As the COVID vaccines have rolled out for our kids, we parents have had some understandable concerns. Even if we feel sure that it’s important to protect our children from becoming infected with COVID-19, and decrease the chances of them spreading the virus to others, we may have some reservations about giving them a vaccine they’ve never gotten before.
One of parents’ biggest concerns is side effects. Although most of the side effects of COVID vaccines seen in teens and young kids have been mild (sore arm and fever, for example), we’ve all heard of a rare but concerning side effect that some kids have had: myocarditis, an inflammation of the heart.
Soon after the COVID-19 vaccine rolled out to teenagers, news began to appear that some teens had experienced myocarditis as a side effect of the vaccine. I remember when this happened, because my teen son had just received his first shot. At first, it was unclear if the instances of myocarditis were caused by the vaccine directly or if it was a matter of correlation rather than causation.
(IMPORTANT NOTE: Any number of things can happen to you after you are vaccinated, but you can only know if these things were caused by the vaccine if all the smart scientists and doctors get together and figure it out.)
Eventually, it became clear that yes, myocarditis can be a side effect of the COVID vaccine, but that this is a very rare side effect, that the cases of myocarditis after vaccination are mild and usually easily resolve. Additionally, COVID-19 itself can cause much worse myocarditis, which is why the CDC decided that the risks of COVID-19 were greater than the risks of vaccination, and why these shots are still being offered to teens (and now kids aged 5-11).
Now, before we get into the nitty gritty here of what this all means, and what “rare” actually means in terms of numbers, can we take a moment to consider the power of transparency and accountability in organizations like the CDC and FDA? All the conspiracy theorists talk about how these agencies are purposefully withholding information from us, and how they are in the pocket of the pharmaceutical companies, and are just looking to poison us all.
But then why would they publish what could be a scary side effect for parents and potential vaccine recipients to hear about? Why would they do this? Because it’s their job to give us all facts, and to make sure that the medications and vaccinations we receive have been scrutinized and that all the known risks are investigated thoroughly.
I dunno, but I find that pretty reassuring. Anyway. Back to those risks…
So, if everyone is saying myocarditis after vaccination is rare, what does that really mean? I know that as a parent, “rare” is all fine and good, but if “rare” happens to my child, it’s not okay.
Well, research from Israel, published last month in Nature, has some concrete answers. Researchers there looked specifically at instances of myocarditis in teen boys and young men, who are most likely to experience this side effect.
Two large studies were conducted, and what the researchers found is that people generally have about a 1 in 50,000 chance of developing myocarditis. In young men aged 16-19, that risk was somewhat higher. 15 out of every 10,000 young men in that group developed myocarditis. Importantly, as the report explains, “The vast majority of these cases were mild and eventually resolved.”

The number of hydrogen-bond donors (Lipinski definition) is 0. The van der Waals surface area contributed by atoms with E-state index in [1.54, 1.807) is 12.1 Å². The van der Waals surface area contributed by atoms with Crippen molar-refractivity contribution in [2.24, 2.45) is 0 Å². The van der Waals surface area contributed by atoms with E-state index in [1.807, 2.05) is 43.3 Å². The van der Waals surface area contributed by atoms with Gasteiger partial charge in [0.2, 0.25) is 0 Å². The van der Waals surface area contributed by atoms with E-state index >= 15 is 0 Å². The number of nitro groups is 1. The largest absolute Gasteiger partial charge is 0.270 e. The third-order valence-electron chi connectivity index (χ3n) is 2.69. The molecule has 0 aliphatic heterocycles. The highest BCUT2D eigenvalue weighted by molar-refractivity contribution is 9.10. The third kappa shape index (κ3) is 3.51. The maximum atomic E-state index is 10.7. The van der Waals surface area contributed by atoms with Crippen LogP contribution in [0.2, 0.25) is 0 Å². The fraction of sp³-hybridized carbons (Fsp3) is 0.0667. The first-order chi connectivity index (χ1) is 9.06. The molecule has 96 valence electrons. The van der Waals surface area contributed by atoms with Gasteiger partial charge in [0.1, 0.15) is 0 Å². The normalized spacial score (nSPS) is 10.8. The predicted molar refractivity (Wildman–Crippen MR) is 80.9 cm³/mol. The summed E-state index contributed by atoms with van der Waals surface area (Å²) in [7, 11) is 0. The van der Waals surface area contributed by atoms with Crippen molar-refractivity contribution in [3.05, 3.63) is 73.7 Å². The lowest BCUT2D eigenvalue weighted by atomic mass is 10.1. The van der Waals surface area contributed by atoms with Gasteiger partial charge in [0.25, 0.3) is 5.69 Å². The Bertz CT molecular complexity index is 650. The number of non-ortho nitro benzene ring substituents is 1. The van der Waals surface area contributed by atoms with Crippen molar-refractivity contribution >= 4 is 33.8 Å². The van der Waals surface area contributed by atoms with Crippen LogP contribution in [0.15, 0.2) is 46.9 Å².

According to The New York Times, data on myocarditis in younger teens (12-15) and younger children is still limited at this time, but doctors actually believe that these instances will be lower than in older teens and young men. Dr. Paul Offit, director of the Vaccine Education Center at Children’s Hospital of Philadelphia, tells The New York Times that myocarditis after vaccination is happening less often in younger teens.
In fact, Dr. Offit says that in general, myocarditis affects kids most after they have passed puberty, and that this is in line with what he is seeing. “Myocarditis is usually a post-pubertal phenomenon,” Dr. Offit told the Times.
As such, Dr. Offit says he doesn’t expect to see a large number of children in the age 5-11 year old range being affected by myocarditis after getting vaccinated. (Of note, none of the children in Pfizer’s vaccine trial got myocarditis, though this is a smaller sample size.)
Again, though, probably the most important thing to keep in mind is that when teens do get myocarditis following COVID vaccination, cases are generally mild, and are nothing compared to the risk of getting myocarditis from a COVID-19 infection.
Importantly, no children have died in the U.S. a result of myocarditis from a vaccine, and most recover within a few days. But the same can’t always be said about children who have gotten myocarditis as a result of a COVID-19 infection.
As Dr. Sarah Long, a pediatric infectious disease expert at Drexel University College of Medicine, tells Popular Science, myocarditis as a result of a COVID-19, or any viral infection can be severe.
“It is a typical syndrome that is not good to have,” she explains. “They take a long time to get better. Some of them never get better. There is mortality, and some of them get to heart transplant.”
Look, we are all going to have different thoughts and feelings on vaccinating our children. But all major health organizations recommend that we vaccinate our children, including the CDC and Academy of American Pediatrics. I think we can all rest assured that the data on myocarditis has been thoroughly pored through by the experts, and that the risk of your child getting a serious case of COVID-19 is much higher than them getting the vaccine.
I understand reservations that parents have, but the numbers are very low, and data looks reassuring. Of course, don’t hesitate to contact your pediatrician if you have any questions or concerns. That’s what they are there for.
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